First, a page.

There was once a boy named Otto.
He had a very smart, patient teacher and good friends.
Otto lived in a nice house with his mother, who loved him very much.
But above all places and things (and even most people),
Otto loved cars.
Each morning, Otto would wake up and eat his favorite cereal.
He'd play with his cars all the way to school and when he got there, he couldn't wait for recess, where he would insist on playing Race Around the Playground with his friends, Chevy, Mini, and Kia.
One night, after playing with cars, and drawing some cars, and reading about cars, Otto put on his pajamas and got into bed.
His mother came to tuck him in.
"Time for a new story?" she asked.
"I don't want to hear it unless it's about cars," said Otto.
His mother sighed.
"Ah, well, my little speedster," she said, kissing the top of his head, "you don't know what you're missing."
Then she turned out the light and closed the doorleaving Otto to count Jeeps until he fell asleep.
The next morning, when Otto woke up, he just didn't feel like himself. And with good reason.
Unfortunately for Otto, no one else seemed to notice the difference. When he opened his mouth to say, "Pass the Wheelies" at the breakfast table, he made a noise that sounded like this:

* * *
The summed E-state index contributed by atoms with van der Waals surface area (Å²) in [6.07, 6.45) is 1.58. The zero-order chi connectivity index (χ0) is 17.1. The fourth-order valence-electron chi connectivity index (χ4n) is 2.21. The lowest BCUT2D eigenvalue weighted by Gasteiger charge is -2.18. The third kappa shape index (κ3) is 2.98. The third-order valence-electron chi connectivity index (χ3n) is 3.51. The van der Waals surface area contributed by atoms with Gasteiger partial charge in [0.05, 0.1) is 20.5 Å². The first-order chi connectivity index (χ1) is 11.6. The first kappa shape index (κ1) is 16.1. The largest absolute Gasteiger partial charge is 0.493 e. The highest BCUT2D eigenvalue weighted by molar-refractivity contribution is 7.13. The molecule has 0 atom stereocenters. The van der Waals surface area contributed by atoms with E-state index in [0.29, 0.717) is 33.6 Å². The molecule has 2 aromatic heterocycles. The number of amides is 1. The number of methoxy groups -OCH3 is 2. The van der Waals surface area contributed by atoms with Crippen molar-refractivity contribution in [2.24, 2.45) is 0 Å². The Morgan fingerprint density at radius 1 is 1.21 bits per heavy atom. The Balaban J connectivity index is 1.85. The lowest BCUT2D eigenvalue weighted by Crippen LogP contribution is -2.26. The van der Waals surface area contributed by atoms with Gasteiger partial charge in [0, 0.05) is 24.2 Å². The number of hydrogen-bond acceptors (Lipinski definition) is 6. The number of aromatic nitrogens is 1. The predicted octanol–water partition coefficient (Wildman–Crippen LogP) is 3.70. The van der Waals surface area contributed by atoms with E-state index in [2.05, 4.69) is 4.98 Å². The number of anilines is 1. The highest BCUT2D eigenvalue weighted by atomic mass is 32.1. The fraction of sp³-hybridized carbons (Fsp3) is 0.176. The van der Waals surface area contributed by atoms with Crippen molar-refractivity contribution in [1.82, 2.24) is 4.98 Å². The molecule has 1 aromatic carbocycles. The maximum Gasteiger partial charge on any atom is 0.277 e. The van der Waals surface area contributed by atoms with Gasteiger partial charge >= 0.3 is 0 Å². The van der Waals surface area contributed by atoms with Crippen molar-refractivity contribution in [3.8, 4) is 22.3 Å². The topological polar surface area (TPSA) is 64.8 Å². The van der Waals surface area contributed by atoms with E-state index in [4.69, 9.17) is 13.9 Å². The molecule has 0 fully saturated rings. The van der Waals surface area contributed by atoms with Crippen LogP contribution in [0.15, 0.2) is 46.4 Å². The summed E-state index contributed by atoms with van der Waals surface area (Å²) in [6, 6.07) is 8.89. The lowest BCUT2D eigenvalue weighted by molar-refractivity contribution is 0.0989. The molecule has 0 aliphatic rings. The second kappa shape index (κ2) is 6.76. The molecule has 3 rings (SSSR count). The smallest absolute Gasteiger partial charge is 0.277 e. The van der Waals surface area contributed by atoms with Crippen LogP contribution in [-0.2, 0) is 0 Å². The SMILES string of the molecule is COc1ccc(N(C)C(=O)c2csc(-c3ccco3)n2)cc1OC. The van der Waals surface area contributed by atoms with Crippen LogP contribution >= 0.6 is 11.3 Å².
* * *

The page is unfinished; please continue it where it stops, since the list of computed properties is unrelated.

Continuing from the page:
"This is a kitchen, not a garage," Otto's mother said. So Otto didn't get to eat his favorite cereal.
And he couldn't fit on the school bus, so, of course, he had to drive himself to school.
And traffic was terrible that morning, so Otto was very late ...which made Mrs. Dodge, his teacher, very angry. Otto tried to explain, but instead he sounded like this:
So he was not only very late, but very LOUD, which made Mrs. Dodge even angrier.
Otto spent his morning parked in the Time-Out Corner.
Otto had forgotten his lunch (and couldn't have eaten it anyway, since a car can't eat), so he idled by the window and looked forward to recess, his favorite part of the day.
Finally, Mrs. Dodge took the class out to the playground. "Let's play!" Otto shouted to Chevy and Mini and Kia, but it sounded like this:
"Geez, Otto," Chevy said. "You want to play Race Around the Playground again?"
"That's all he ever wants to do," said Mini.
"Let's swing on the monkey bars!" said Kia.
After school, it took Otto forever to get home (traffic again), and when he finally did he was miserable.
He knew he couldn't eat whatever his mother made for dinner, so he went to bed very, very, very hungry.
He didn't play or draw or read, because cars can't do any of those things.
So Otto started to cry.
Of course, it didn't sound like crying. It sounded like this: